Waiting for Direction?

undecide“God, what do you want me to do now?” It seems I’ve asked that same question over and over as I’ve lived my life. Years ago, I was a new grad, the ink on my degree barely dry. Suddenly I was faced with a major decision—what should I do with my education? It was tempting to apply to grad school, sticking with what I knew. On the other hand, I was so tired of school! Maybe I should look for a job. Unfortunately, my degree was one of those lacking a clear career path. I spent hours praying, lost in a sea of choices.

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Supporting Long-term Missions

It used to be that a missionary heading overseas would say good-bye to friends and family with little expectation that they’d ever see any of them again. It was a life-long commitment, and frequently that life would be very short.

These days, any Christian can be a missionary. According to David Livermore, author of Serving with Eyes Wide Open, “four to five million Americans participate in religious short-term mission experiences” each year, spending $2.25 billion (yes, with a “b”) to do so.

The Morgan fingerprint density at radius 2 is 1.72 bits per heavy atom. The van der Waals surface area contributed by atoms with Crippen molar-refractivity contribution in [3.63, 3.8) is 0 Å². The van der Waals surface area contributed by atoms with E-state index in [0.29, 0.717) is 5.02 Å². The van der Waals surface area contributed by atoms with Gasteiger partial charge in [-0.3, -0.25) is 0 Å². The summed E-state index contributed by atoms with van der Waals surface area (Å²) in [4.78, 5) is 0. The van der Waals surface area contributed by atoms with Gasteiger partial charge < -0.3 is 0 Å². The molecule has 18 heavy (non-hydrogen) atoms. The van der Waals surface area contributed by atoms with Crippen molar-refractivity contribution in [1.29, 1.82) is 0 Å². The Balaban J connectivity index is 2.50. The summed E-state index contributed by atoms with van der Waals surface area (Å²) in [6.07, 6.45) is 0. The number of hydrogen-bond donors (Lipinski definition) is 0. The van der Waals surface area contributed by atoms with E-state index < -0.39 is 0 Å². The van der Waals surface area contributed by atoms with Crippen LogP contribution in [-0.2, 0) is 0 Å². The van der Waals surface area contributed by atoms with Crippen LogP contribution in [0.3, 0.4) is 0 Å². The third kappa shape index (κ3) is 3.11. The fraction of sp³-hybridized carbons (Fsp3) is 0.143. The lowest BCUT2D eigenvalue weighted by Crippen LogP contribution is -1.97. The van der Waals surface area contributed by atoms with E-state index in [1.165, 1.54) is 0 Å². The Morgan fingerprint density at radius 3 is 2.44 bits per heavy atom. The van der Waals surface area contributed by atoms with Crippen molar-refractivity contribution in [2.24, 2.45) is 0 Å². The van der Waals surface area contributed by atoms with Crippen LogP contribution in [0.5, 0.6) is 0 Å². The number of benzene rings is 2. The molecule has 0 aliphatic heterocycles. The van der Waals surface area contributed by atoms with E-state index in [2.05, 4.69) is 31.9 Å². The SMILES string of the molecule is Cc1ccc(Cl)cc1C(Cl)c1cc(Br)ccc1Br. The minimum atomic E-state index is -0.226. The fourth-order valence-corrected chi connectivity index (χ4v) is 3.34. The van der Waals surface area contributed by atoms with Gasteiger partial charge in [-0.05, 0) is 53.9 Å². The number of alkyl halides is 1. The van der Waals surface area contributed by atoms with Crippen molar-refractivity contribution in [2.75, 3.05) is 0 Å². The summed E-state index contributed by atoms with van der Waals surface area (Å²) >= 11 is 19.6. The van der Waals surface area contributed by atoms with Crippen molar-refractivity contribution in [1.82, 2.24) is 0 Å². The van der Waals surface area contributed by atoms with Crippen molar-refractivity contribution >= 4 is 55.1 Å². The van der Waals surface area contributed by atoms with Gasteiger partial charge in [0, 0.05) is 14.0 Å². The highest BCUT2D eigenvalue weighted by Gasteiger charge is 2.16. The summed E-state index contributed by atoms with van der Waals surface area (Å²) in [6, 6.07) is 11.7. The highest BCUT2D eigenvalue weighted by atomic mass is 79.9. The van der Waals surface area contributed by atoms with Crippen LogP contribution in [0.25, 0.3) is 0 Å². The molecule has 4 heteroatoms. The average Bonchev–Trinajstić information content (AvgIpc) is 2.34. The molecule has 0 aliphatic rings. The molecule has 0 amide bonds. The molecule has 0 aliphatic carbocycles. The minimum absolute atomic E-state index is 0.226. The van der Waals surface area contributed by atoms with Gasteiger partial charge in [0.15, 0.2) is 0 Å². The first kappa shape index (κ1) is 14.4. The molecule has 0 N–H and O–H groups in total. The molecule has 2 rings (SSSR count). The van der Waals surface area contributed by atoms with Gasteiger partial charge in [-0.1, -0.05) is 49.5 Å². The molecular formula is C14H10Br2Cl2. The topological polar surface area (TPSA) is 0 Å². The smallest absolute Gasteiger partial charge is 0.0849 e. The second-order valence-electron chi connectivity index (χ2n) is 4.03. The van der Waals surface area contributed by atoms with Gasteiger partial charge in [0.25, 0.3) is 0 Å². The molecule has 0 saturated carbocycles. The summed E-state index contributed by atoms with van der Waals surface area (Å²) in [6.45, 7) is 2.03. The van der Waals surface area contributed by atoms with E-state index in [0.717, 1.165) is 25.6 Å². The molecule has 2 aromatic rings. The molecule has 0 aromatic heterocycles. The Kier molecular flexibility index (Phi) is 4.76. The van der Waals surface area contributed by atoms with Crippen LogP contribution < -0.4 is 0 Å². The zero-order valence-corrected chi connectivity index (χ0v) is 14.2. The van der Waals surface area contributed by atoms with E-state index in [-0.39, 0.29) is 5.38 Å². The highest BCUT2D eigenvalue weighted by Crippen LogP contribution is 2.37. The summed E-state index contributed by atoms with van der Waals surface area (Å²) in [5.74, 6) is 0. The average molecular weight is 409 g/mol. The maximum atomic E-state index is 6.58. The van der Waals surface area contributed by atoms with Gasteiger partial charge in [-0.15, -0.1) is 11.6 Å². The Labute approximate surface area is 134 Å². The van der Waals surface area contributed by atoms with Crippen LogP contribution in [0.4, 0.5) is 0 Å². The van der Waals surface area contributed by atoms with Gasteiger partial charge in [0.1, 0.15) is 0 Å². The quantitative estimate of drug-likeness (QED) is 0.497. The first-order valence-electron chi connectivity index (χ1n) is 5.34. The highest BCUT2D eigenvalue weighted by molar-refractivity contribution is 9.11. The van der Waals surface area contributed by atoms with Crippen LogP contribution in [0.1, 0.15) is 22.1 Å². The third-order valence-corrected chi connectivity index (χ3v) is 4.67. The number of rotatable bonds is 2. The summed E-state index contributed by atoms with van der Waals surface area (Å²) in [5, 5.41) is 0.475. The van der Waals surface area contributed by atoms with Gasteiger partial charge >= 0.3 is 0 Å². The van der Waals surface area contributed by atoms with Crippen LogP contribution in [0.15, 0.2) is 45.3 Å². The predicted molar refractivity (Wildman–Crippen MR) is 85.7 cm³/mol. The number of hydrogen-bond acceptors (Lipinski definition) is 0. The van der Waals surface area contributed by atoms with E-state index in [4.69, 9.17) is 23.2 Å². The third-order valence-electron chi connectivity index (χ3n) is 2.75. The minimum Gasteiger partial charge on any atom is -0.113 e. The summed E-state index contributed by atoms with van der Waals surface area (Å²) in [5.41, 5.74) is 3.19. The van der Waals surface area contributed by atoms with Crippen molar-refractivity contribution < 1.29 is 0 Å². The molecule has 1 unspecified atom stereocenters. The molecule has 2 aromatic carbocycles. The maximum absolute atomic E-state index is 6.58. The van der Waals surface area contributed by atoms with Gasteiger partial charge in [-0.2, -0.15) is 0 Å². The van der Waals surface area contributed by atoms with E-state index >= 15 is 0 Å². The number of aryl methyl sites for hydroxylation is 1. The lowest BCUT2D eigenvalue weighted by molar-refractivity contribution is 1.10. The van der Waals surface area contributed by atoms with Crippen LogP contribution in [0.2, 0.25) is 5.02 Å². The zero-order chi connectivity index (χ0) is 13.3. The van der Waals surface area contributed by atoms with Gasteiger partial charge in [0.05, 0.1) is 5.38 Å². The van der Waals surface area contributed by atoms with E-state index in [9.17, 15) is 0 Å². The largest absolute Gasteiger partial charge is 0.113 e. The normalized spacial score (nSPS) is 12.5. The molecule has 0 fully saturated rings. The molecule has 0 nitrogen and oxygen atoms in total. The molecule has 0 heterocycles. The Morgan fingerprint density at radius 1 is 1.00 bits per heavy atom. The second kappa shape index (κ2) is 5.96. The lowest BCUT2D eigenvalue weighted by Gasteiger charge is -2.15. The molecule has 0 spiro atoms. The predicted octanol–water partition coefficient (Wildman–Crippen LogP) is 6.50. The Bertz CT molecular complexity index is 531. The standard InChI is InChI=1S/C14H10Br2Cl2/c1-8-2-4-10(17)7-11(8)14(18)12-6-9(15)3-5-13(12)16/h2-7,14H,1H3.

At the same time, there are a little over 1.6 million full-time Christian missionaries, most of whom work in already-evangelized areas (Frontier Harvest Ministries). The numbers may be off somewhat (it’s very hard to get an accurate accounting), but the picture is clear—short-term missionaries greatly outnumber full-time workers. Keep that in mind for a moment.

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What do you want to be when you grow up?

“What do you want to be when you grow up?”

How many times were we asked that as kids? And how many kids announce that they want to be a “nobody” when they become adults? We want to be astronauts, firefighters and doctors, or perhaps president. In many Christian families, the goal is more spiritual: pastor or missionary. The bottom line is, everyone wants to be significant.

I was raised with the message that “I could be anything I wanted” when I grew up. Of course that’s ridiculous. I’m such a klutz, I fell off my stool in art class in 8th grade (and the social fail of it obviously scarred me for life). Clearly, I wasn’t going to be a professional athlete… or a whole host of other things.

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